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How to Perform a Win Loss Analysis (and What to do With Your Findings)

Winning feels good, right?

To develop a top-notch sales team, it’s important to keep track of what you’re winning, not just how often you do it.

Wins can be divided up in many different ways – by solution, by vertical, and much more. Each view of your win rate gives you valuable insight.

In truth, there’s not just one win rate, but many smaller ones that all add up.

A win loss analysis is your key to going deeper and understanding your wins. This type of report helps you get at the actionable lessons hidden in the pattern of your wins and losses. That way, you can drill down to the fastest and most powerful ways to improve your sales process.

Today, we’ll learn how to perform this analysis and what to do with your findings.

How to Perform a Win Loss Analysis

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It’s easy to get the two most basic kind of win loss figures:

  • Win Loss Ratio: Divide number of won opportunities by number of lost opportunities.
  • Win Rate: Divide number of won opportunities by number of total opportunities.

Both of these are essential sales statistics, but neither one is a true win loss analysis. To delve deeper into the numbers and see how they impact your business, you need to gather information from a wide range of other sources.

Some data points you can gather as part of your win loss analysis:

Sales Data

  • History of sales touches including calls, emails, and meetings with the lead.
  • Opportunity status – whether won, lost, or somewhere on the buyer journey.
  • Sales assessment of completed deals, whether won or lost, and reasons why.

Prospect Feedback

  • Description of the buying process followed by the prospect.
  • Prospect’s impressions of your solution and your company.

Demographic Data

  • Firmographic facts collected by sales team, like company size and industry.
  • Details about the lead as an individual, including job title, tenure, and so on.

Marketing Data

  • History of marketing engagement, like site visits, emails clicked, content requested.

A good CRM will help ensure you have all this data at your fingertips from the outset. Without this added convenience, inertia can lead to leaving a true win loss analysis on the back burner.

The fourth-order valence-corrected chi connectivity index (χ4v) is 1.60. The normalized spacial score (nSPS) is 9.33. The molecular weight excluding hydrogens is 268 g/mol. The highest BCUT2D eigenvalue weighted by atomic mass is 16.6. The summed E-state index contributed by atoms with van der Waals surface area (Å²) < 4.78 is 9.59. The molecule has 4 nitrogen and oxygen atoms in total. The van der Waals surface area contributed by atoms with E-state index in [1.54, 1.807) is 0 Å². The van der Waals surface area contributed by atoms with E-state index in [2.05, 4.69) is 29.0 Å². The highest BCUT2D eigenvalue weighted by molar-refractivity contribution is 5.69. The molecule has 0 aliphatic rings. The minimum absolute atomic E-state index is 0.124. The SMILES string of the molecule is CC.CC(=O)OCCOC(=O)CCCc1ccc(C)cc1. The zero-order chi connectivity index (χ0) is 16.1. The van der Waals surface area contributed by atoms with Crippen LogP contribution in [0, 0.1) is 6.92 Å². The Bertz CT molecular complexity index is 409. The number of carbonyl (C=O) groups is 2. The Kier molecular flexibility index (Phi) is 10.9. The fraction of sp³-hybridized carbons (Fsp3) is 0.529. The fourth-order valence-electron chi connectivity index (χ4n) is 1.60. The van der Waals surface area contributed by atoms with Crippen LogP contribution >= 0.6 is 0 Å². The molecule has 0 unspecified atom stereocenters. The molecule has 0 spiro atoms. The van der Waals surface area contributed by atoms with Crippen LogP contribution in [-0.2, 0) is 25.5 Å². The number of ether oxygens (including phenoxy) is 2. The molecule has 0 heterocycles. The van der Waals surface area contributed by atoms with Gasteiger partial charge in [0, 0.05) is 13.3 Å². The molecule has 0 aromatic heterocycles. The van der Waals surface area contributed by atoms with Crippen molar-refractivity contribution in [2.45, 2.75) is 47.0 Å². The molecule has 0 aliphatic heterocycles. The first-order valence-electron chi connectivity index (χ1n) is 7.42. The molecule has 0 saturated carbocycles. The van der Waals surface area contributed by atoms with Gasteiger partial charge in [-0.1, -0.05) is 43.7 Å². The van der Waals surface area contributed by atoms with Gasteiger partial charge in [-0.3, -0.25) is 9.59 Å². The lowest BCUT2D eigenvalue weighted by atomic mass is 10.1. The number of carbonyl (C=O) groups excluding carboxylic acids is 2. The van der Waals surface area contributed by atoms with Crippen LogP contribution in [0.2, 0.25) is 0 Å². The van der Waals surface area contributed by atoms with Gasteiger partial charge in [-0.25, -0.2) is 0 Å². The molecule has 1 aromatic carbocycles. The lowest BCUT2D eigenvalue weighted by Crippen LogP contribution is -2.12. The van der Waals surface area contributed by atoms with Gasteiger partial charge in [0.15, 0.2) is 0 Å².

If you don’t have a CRM yet, we suggest checking out the awesome free CRM from HubSpot.

Eight Types of Win Loss Analysis You Can Get From Your Data

how to analyze wins and losses in sales

Once you’ve got your data, there are tons of things you can do with it.

Here are the eight most common types of win loss analysis you can run:

1. Overall Win Rate

This gives you the total number of sales opportunities created versus those won.

2. Overall Win Loss Ratio

This focuses on closed deals so you can visualize changes in win ratios over time.

3. Win Rate by Segment

This provides win rates by business unit or vertical, great for tracking expansion.

4. Win Loss Ratio by Representative

Highlight rep credentials like team, tenure, or training that correlate to won deals.

5. Loss Reasons

Look for patterns in leads’ self-reported reasons why a deal ultimately fails to close.

6. Loss Reasons by Representative or Segment

A close read of loss reasons lets you pinpoint rep training needs or uncover objections.

7. Win Loss Rate Against Competitor

Loss rates by rival brand or by market segment may highlight areas for improvement.

8. Win Rate by Marketing Activity

This approach correlates marketing signals like number of website visits to deal wins.

Note that if you want concrete information on loss reasons, it’s vital to know how to conduct a win loss interview. This can be a tricky endeavor. Even leads who are satisfied they made the right decision could soften their reasoning to be polite or avoid disclosing their process.

Share Your Win Loss Analysis Findings With Your Team

win loss analysis data

Once you have your analysis, putting it into practice is key. The fun thing about a win loss analysis is that it’ll tell you things you can almost always act on right away.

Teams across the enterprise can benefit from a win loss analysis:

  • Sales: Look at what’s going right in sales to improve rep or team-level training.
  • Marketing: Address customer objections and other loss reasons with new content.
  • Product: Emphasize product functionality that improves deal odds versus rivals.
  • Services: Adjust interactions to focus on unmet customer needs and concerns.

Because it’s so versatile – and the numbers don’t lie – win loss analysis can be one of the core drivers of improvement in your organization. Performing them quarterly turns them into a competitive advantage that makes a real difference.

And knowing better results are always just around the corner can motivate every member of your sales team.

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Rob Steffens

Rob Steffens

I am the Director of Sales & Marketing here at Bluleadz. I'm a recent newlywed who enjoys spending time with my wife vegging out and binging our favorite shows or getting some exercise on the Racquetball court.